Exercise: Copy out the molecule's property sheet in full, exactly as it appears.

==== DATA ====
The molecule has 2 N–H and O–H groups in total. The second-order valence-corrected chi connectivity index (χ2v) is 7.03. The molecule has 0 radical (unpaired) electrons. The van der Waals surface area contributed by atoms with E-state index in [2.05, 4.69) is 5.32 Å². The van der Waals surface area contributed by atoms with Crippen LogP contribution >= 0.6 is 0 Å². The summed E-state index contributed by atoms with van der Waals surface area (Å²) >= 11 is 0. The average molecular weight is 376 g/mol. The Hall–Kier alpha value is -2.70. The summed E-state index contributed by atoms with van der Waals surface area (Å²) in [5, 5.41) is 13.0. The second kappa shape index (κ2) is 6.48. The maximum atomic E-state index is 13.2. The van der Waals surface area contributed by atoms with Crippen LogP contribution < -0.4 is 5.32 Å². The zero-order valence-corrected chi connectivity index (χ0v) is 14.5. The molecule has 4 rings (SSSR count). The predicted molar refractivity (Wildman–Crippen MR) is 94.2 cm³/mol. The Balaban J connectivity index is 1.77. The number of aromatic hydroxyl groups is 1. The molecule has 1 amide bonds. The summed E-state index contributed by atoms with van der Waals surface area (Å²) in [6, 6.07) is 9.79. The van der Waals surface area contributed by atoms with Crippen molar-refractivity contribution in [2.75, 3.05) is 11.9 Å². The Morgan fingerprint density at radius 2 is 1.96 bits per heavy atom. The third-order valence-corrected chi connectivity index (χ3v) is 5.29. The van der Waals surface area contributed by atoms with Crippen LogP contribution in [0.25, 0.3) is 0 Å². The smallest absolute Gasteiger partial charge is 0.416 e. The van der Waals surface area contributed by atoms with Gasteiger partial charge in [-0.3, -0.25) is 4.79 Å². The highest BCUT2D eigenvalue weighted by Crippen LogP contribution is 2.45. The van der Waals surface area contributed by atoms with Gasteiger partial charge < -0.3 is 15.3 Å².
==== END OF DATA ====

The molecule has 2 N–H and O–H groups in total. The second-order valence-corrected chi connectivity index (χ2v) is 7.03. The molecule has 0 radical (unpaired) electrons. The van der Waals surface area contributed by atoms with E-state index in [2.05, 4.69) is 5.32 Å². The van der Waals surface area contributed by atoms with Crippen LogP contribution >= 0.6 is 0 Å². The summed E-state index contributed by atoms with van der Waals surface area (Å²) >= 11 is 0. The average molecular weight is 376 g/mol. The Hall–Kier alpha value is -2.70. The summed E-state index contributed by atoms with van der Waals surface area (Å²) in [5, 5.41) is 13.0. The second kappa shape index (κ2) is 6.48. The maximum atomic E-state index is 13.2. The van der Waals surface area contributed by atoms with Crippen LogP contribution < -0.4 is 5.32 Å². The zero-order valence-corrected chi connectivity index (χ0v) is 14.5. The molecule has 4 rings (SSSR count). The predicted molar refractivity (Wildman–Crippen MR) is 94.2 cm³/mol. The Balaban J connectivity index is 1.77. The number of aromatic hydroxyl groups is 1. The molecule has 1 amide bonds. The summed E-state index contributed by atoms with van der Waals surface area (Å²) in [6, 6.07) is 9.79. The van der Waals surface area contributed by atoms with Crippen molar-refractivity contribution in [2.75, 3.05) is 11.9 Å². The Morgan fingerprint density at radius 2 is 1.96 bits per heavy atom. The third-order valence-corrected chi connectivity index (χ3v) is 5.29. The van der Waals surface area contributed by atoms with Crippen LogP contribution in [0.25, 0.3) is 0 Å². The smallest absolute Gasteiger partial charge is 0.416 e. The van der Waals surface area contributed by atoms with Gasteiger partial charge in [-0.3, -0.25) is 4.79 Å². The highest BCUT2D eigenvalue weighted by Crippen LogP contribution is 2.45. The van der Waals surface area contributed by atoms with Gasteiger partial charge < -0.3 is 15.3 Å².